Although the band built their success on a foundation of yearning power pop and sugary pop punk, American Hi-Fi's fifth album, Blood & Lemonade, finds the band returning with an album of rough-hewn hard rock. Although it's possible to hear strains of Cheap Trick in the band's longing, melodic vocals, a constant stream of snarling guitars sounds like an altogether different beast. With an opening riff that feels like it was lifted from the playbook of Stone Temple Pilots, "Golden State" eases listeners into the heavy stuff as it seamlessly shifts gears between the driving opening and chorus and the wistful verses. By the time the listener has reached songs like "Killing Time," however, American Hi-Fi have fully embraced the grit and grime of rock, blasting the listener with a wall of distorted guitar and booming drums. While the band have embraced their dark side, it seems as though they couldn't completely abandon their pop tendencies. Sunny and carefree, "Portland" feels like a call back to the band's early days, offering listeners a portal back to 2001 with its harmonized guitars and breezy, easygoing vibe. Even though American Hi-Fi have changed some in the 13 years since their debut, it's clear that power pop is a sound that lives in the band's DNA. No matter how tough a facade is constructed, the band's sense of harmony always shines through. Though this helps Blood & Lemonade feel familiar to longtime fans of the band; it makes the album feel as though it's fighting with itself, ultimately leaving the record feeling more conflicted than confrontational.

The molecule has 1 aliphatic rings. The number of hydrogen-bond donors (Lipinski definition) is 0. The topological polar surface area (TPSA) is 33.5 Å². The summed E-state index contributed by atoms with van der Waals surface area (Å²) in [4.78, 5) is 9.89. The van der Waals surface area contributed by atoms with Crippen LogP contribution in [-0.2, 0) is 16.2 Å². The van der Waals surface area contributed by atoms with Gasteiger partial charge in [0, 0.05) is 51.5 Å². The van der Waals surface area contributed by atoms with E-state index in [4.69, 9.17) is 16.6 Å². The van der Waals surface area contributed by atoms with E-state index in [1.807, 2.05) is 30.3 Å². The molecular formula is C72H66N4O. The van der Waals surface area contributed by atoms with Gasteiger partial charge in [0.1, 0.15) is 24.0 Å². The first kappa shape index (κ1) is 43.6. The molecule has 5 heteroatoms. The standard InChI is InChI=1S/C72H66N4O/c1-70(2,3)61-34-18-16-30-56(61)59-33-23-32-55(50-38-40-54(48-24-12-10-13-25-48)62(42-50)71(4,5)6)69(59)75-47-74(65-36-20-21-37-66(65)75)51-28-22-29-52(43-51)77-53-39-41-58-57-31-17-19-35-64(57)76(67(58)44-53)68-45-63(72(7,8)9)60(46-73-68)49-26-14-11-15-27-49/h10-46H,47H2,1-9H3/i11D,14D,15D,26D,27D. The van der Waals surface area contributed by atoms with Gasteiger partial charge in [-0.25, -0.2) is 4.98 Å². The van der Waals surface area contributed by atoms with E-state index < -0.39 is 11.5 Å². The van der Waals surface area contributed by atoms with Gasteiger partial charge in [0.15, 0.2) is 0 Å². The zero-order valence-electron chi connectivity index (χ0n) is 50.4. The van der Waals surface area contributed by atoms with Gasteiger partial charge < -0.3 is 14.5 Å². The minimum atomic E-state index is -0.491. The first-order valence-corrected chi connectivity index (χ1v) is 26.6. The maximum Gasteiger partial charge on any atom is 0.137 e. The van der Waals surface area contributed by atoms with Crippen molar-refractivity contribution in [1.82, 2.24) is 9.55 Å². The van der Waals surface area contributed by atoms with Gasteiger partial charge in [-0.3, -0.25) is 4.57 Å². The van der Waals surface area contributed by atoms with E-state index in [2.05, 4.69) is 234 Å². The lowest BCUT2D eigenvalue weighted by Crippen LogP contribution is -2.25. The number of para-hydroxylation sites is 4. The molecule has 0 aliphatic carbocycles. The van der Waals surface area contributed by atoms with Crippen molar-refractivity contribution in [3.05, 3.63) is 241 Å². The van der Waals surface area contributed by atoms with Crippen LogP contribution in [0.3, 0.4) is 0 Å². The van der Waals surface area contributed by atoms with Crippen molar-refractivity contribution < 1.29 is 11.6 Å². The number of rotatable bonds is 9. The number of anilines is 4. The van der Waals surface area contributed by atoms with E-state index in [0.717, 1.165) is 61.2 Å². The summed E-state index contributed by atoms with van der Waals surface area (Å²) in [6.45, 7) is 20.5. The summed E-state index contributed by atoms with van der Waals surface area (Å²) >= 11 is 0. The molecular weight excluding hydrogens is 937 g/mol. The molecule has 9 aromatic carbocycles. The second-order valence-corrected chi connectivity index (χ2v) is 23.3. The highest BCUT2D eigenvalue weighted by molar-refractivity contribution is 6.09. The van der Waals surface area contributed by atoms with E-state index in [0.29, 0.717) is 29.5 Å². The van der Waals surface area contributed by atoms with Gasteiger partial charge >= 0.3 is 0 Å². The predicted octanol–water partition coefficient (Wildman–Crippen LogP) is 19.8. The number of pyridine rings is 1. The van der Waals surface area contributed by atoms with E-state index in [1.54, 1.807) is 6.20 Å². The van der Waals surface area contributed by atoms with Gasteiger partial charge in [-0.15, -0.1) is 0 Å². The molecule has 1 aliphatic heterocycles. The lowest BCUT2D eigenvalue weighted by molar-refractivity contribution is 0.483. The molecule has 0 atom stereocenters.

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AllMusic Review by Gregory Heaney